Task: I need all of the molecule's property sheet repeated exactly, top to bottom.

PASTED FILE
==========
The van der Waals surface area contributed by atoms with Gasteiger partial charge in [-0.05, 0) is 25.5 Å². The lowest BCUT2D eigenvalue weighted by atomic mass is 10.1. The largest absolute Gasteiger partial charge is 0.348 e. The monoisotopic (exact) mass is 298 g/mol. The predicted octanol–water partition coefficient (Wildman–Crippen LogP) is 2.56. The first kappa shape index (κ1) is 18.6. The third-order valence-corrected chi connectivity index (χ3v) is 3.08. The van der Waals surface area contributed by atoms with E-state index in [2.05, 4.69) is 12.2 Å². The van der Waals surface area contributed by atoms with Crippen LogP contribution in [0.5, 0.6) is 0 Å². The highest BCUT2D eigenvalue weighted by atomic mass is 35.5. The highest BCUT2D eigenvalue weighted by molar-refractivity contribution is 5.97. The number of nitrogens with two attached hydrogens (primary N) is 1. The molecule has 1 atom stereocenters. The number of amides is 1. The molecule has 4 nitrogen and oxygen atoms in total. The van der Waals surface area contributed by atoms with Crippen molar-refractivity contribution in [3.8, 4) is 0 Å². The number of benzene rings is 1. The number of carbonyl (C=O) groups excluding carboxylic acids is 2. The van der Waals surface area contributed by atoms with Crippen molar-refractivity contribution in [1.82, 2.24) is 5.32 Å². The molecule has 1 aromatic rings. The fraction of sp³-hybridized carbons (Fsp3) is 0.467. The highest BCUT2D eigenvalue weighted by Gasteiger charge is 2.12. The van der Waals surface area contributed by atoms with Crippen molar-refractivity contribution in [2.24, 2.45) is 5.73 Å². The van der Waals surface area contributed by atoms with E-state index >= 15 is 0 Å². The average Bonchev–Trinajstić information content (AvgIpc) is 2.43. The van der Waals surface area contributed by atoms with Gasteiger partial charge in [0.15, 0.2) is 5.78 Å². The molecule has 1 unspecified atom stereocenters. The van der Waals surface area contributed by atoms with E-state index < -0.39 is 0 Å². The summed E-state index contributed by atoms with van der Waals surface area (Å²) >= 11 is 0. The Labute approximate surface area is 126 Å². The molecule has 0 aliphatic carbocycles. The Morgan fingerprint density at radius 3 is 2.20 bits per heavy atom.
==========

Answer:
The van der Waals surface area contributed by atoms with Gasteiger partial charge in [-0.05, 0) is 25.5 Å². The lowest BCUT2D eigenvalue weighted by atomic mass is 10.1. The largest absolute Gasteiger partial charge is 0.348 e. The monoisotopic (exact) mass is 298 g/mol. The predicted octanol–water partition coefficient (Wildman–Crippen LogP) is 2.56. The first kappa shape index (κ1) is 18.6. The third-order valence-corrected chi connectivity index (χ3v) is 3.08. The van der Waals surface area contributed by atoms with E-state index in [2.05, 4.69) is 12.2 Å². The van der Waals surface area contributed by atoms with Crippen LogP contribution in [0.5, 0.6) is 0 Å². The highest BCUT2D eigenvalue weighted by atomic mass is 35.5. The highest BCUT2D eigenvalue weighted by molar-refractivity contribution is 5.97. The number of nitrogens with two attached hydrogens (primary N) is 1. The molecule has 1 atom stereocenters. The number of amides is 1. The molecule has 4 nitrogen and oxygen atoms in total. The van der Waals surface area contributed by atoms with Crippen molar-refractivity contribution in [3.8, 4) is 0 Å². The number of benzene rings is 1. The number of carbonyl (C=O) groups excluding carboxylic acids is 2. The van der Waals surface area contributed by atoms with Crippen molar-refractivity contribution in [1.82, 2.24) is 5.32 Å². The molecule has 1 aromatic rings. The fraction of sp³-hybridized carbons (Fsp3) is 0.467. The highest BCUT2D eigenvalue weighted by Gasteiger charge is 2.12. The van der Waals surface area contributed by atoms with Crippen molar-refractivity contribution in [2.24, 2.45) is 5.73 Å². The van der Waals surface area contributed by atoms with E-state index >= 15 is 0 Å². The average Bonchev–Trinajstić information content (AvgIpc) is 2.43. The van der Waals surface area contributed by atoms with Gasteiger partial charge in [0.15, 0.2) is 5.78 Å². The molecule has 1 unspecified atom stereocenters. The van der Waals surface area contributed by atoms with E-state index < -0.39 is 0 Å². The summed E-state index contributed by atoms with van der Waals surface area (Å²) >= 11 is 0. The Labute approximate surface area is 126 Å². The molecule has 0 aliphatic carbocycles. The Morgan fingerprint density at radius 3 is 2.20 bits per heavy atom.